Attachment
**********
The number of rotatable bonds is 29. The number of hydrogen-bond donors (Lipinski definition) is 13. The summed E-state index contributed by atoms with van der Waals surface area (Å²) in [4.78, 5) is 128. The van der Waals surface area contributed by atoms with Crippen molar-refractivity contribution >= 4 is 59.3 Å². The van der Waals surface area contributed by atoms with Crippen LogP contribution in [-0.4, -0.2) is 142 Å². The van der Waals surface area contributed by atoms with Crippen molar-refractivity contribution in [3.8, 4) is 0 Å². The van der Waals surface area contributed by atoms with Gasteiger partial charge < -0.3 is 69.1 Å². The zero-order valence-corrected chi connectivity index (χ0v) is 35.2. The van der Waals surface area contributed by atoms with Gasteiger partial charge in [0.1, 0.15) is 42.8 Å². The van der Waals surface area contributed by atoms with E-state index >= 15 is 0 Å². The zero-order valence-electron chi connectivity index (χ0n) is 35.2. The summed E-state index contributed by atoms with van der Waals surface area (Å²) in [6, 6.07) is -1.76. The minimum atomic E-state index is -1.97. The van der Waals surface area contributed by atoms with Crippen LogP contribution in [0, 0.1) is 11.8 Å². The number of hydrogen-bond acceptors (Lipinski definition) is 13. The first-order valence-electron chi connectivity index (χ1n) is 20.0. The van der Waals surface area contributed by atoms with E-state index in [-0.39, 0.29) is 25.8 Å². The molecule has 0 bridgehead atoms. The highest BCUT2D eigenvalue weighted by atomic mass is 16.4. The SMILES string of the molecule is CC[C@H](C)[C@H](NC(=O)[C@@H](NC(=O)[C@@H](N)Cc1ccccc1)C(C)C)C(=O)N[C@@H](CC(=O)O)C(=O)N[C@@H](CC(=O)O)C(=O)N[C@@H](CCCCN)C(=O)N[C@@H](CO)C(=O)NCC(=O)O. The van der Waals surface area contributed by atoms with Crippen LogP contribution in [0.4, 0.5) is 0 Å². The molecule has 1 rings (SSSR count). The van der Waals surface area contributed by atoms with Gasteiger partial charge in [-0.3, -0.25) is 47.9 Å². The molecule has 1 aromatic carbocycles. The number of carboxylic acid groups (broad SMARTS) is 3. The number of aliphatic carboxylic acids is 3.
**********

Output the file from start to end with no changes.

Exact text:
The number of rotatable bonds is 29. The number of hydrogen-bond donors (Lipinski definition) is 13. The summed E-state index contributed by atoms with van der Waals surface area (Å²) in [4.78, 5) is 128. The van der Waals surface area contributed by atoms with Crippen molar-refractivity contribution >= 4 is 59.3 Å². The van der Waals surface area contributed by atoms with Crippen LogP contribution in [-0.4, -0.2) is 142 Å². The van der Waals surface area contributed by atoms with Crippen molar-refractivity contribution in [3.8, 4) is 0 Å². The van der Waals surface area contributed by atoms with Gasteiger partial charge < -0.3 is 69.1 Å². The zero-order valence-corrected chi connectivity index (χ0v) is 35.2. The van der Waals surface area contributed by atoms with Gasteiger partial charge in [0.1, 0.15) is 42.8 Å². The van der Waals surface area contributed by atoms with E-state index >= 15 is 0 Å². The zero-order valence-electron chi connectivity index (χ0n) is 35.2. The summed E-state index contributed by atoms with van der Waals surface area (Å²) in [6, 6.07) is -1.76. The minimum atomic E-state index is -1.97. The van der Waals surface area contributed by atoms with Crippen LogP contribution in [0, 0.1) is 11.8 Å². The number of hydrogen-bond acceptors (Lipinski definition) is 13. The first-order valence-electron chi connectivity index (χ1n) is 20.0. The van der Waals surface area contributed by atoms with E-state index in [-0.39, 0.29) is 25.8 Å². The molecule has 0 bridgehead atoms. The highest BCUT2D eigenvalue weighted by atomic mass is 16.4. The SMILES string of the molecule is CC[C@H](C)[C@H](NC(=O)[C@@H](NC(=O)[C@@H](N)Cc1ccccc1)C(C)C)C(=O)N[C@@H](CC(=O)O)C(=O)N[C@@H](CC(=O)O)C(=O)N[C@@H](CCCCN)C(=O)N[C@@H](CO)C(=O)NCC(=O)O. The van der Waals surface area contributed by atoms with Crippen LogP contribution in [0.4, 0.5) is 0 Å². The molecule has 1 rings (SSSR count). The van der Waals surface area contributed by atoms with Gasteiger partial charge in [-0.3, -0.25) is 47.9 Å². The molecule has 1 aromatic carbocycles. The number of carboxylic acid groups (broad SMARTS) is 3. The number of aliphatic carboxylic acids is 3.